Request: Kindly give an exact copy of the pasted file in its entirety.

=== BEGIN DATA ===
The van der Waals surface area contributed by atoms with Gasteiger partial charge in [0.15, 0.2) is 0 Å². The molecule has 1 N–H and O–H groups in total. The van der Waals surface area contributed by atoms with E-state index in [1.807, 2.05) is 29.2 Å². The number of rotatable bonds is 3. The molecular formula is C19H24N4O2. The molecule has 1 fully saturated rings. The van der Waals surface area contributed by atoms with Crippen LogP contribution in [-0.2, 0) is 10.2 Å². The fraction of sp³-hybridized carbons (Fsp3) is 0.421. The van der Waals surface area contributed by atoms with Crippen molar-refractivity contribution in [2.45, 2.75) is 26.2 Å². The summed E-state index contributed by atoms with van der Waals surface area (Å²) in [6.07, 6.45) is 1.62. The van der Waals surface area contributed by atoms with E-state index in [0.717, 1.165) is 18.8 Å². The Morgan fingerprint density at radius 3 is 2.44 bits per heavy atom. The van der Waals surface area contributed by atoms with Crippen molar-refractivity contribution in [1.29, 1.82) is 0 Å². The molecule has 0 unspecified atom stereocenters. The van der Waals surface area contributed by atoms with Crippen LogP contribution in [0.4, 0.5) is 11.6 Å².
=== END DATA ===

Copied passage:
The van der Waals surface area contributed by atoms with Gasteiger partial charge in [0.15, 0.2) is 0 Å². The molecule has 1 N–H and O–H groups in total. The van der Waals surface area contributed by atoms with E-state index in [1.807, 2.05) is 29.2 Å². The number of rotatable bonds is 3. The molecular formula is C19H24N4O2. The molecule has 1 fully saturated rings. The van der Waals surface area contributed by atoms with Crippen LogP contribution in [-0.2, 0) is 10.2 Å². The fraction of sp³-hybridized carbons (Fsp3) is 0.421. The van der Waals surface area contributed by atoms with Crippen molar-refractivity contribution in [2.45, 2.75) is 26.2 Å². The summed E-state index contributed by atoms with van der Waals surface area (Å²) in [6.07, 6.45) is 1.62. The van der Waals surface area contributed by atoms with E-state index in [0.717, 1.165) is 18.8 Å². The Morgan fingerprint density at radius 3 is 2.44 bits per heavy atom. The van der Waals surface area contributed by atoms with Crippen molar-refractivity contribution in [1.29, 1.82) is 0 Å². The molecule has 0 unspecified atom stereocenters. The van der Waals surface area contributed by atoms with Crippen LogP contribution in [0.4, 0.5) is 11.6 Å².